COLUMBIA—Hundreds of Vietnamese Catholics celebrated their ancestors who died for the faith at the annual Vietnamese Martyrs’ Celebration held Nov. 18 at St. Martin de Porres Church in Columbia.
Franciscan Father David Q. Phan and Father Elbano Muñoz, pastor of St. Anne Church in Rock Hill, concelebrated a Mass in Vietnamese. Cultural hymns were sung by a choir representing several different parishes, and a flower dance was performed by young girls from around the state.
The event started with a procession. Men, women and children sang in Vietnamese and carried banners and flags as they filed into the church, leading a group of women who carried a reliquary containing relics of the martyrs. After Mass, everyone had a chance to come forward to venerate the relics and receive a blessing.
The annual celebration honors 117 Vietnamese who were canonized by Pope John Paul II in 1988. They are known as the Martyrs of Tonkin or Annam, and Andrew Dung-Lac and Companions. The actual feast day is Nov. 24.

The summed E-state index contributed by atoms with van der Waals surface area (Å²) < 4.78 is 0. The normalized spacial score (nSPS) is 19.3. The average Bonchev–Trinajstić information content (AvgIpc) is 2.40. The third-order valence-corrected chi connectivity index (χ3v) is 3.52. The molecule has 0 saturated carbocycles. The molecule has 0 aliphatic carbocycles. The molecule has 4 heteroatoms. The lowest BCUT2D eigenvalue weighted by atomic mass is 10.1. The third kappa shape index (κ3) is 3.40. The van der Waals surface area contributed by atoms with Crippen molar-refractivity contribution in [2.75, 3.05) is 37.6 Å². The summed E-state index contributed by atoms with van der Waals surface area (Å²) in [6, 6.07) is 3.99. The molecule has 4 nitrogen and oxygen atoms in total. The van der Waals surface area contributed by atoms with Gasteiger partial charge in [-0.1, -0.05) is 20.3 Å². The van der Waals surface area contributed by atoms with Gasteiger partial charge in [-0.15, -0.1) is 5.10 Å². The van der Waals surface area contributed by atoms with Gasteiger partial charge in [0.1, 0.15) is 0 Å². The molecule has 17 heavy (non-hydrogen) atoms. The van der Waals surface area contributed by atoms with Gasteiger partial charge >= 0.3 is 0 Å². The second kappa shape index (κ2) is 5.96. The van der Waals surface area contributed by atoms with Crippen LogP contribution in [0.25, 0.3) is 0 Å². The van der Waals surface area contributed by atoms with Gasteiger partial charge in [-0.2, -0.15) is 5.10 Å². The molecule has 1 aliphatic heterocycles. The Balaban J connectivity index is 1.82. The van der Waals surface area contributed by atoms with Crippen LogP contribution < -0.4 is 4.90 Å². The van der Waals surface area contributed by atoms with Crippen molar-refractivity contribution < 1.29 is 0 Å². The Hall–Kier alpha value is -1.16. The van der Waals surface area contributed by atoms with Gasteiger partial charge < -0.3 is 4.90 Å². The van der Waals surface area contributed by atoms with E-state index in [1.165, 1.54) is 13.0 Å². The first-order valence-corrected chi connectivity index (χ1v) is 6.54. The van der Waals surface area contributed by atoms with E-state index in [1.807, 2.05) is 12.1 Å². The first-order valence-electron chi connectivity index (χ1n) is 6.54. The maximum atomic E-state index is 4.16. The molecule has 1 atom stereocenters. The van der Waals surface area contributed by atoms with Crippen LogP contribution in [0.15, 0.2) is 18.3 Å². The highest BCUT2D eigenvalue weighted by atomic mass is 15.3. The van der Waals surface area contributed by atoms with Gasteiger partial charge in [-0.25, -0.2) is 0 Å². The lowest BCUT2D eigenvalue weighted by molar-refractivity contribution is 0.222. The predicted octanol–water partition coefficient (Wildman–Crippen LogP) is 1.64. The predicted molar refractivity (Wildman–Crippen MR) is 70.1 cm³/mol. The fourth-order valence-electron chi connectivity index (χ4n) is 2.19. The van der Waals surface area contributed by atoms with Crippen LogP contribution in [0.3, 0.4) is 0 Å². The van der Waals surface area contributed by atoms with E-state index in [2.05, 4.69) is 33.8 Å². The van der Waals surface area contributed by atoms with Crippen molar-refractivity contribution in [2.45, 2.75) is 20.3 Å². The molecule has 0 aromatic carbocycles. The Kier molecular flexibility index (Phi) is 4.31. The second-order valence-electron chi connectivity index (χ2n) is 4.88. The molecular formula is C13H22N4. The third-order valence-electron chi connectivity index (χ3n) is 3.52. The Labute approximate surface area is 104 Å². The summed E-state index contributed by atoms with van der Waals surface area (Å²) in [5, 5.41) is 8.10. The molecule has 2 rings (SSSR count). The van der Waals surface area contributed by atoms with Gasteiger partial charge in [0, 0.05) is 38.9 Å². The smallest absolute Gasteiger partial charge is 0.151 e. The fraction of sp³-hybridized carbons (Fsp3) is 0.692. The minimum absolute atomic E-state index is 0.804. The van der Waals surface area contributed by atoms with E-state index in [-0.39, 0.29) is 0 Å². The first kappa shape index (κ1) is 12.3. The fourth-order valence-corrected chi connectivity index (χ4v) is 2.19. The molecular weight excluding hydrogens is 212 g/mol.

Catholics faced persecution and death in Vietnam from the 16th through 19th centuries. The 19th century was especially brutal because several ruling dynasties in the area tried to completely wipe out the Church’s presence. Some Vatican officials and historians estimate that up to 300,000 Catholics may have lost their lives in Vietnam during these years.
The Martyrs’ celebration drew people from Columbia, Rock Hill, Greenville, Myrtle Beach, and Charleston, all areas with significant Vietnamese populations. There are an estimated 1,500 Vietnamese Catholics statewide, according to figures compiled by the diocesan Office of Ethnic Ministries.
Father Phan has some perspective on the long history of persecution. As a young man, he fled the nation to escape the Communist government and worked for many years to bring his family to the United States.
“We gather here once a year to honor these martyrs because the Vietnamese people have a long history of faith, and we continue to practice our faith,” Father Phan said.
“We need to promote our faith so that our children can also express their belief and build it up for the next generation,” he continued.
“Vietnamese have struggled and continue to struggle even today. Hopefully this celebration will help us to strengthen our faith and live in a way that shows we are disciples of Christ.”